To be fair – I’ve never had anything against the game. I remember back in E3 when Shawn Ashmore came on stage to announce the title, and Aidan Gillen was touted as the next big thing, coming off his success in Game of Thrones, and even then I liked what I saw. But in the same breath, it also came at a time when Microsoft was pushing entertainment over gaming. When ‘always on’ was destined to ruin gaming for almost anyone that doesn’t live in the internet Utopia of West-Coast America. And so, for much of this generation – I’m happy to admit, I was pretty much all-in on PlayStation.

Fast forward a few years, and Game Pass has given me the opportunity to finally wander back in and have a go at Quantum Break. Full disclosure: I haven’t watched any of the episodes yet, and that’s largely for the same reasons that I described at the outset: (ironically) time. Already, I enjoy the combat. I’m playing on the easiest difficulty because I really just want a solid story experience, but there’s still something quite satisfying about the gun-play with a few spatters of time-controlling special powers thrown in for good measure.

The story is still unfolding – I’ve just completed Act 1 – so I suspect more will become apparent as I go forward, but already I’ve chosen the Hardline approach for Monarch to take – which is a nicer way of saying ‘kill anyone and everything’. I’m having some ethical issues with that choice, but at the same time, given everything I saw in the story so far, it seemed the most appropriate.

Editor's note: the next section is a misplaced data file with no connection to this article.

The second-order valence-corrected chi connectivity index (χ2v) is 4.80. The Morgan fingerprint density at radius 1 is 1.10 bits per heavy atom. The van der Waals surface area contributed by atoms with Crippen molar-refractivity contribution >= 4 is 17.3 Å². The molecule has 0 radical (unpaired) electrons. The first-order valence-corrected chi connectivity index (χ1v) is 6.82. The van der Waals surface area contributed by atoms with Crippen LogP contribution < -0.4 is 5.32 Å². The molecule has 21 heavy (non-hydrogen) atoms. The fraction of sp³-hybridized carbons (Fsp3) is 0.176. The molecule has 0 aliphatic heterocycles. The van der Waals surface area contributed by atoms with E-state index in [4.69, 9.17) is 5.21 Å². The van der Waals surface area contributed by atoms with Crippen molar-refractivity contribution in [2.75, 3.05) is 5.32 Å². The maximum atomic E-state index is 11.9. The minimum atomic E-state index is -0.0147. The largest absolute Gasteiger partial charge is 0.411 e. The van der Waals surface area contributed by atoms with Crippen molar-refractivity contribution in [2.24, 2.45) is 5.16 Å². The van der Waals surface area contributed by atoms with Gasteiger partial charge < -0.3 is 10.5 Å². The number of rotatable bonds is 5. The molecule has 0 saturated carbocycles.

One thing I did want to highlight at this early stage was the sound design. It’s not often that I comment on the sound design, because it’s usually so vanilla from one game to the next – but whoever is doing the mastering of the gun shots and weaponry at Remedy needs to be given a pay-rise. It is easily the most satisfying gun audio I’ve heard in a game for the last decade.

For now, I’ll continue the story. There seems to be an issue streaming the episodes so I’ve had to download them for the time being, which is fine because I’d be lucky to be able to watch them until later this week anyway, but I am looking forward to seeing how it all plays out.

And then, I suspect, I’ll also be ready to give Control – Remedy’s latest title – a look.

Gears POP!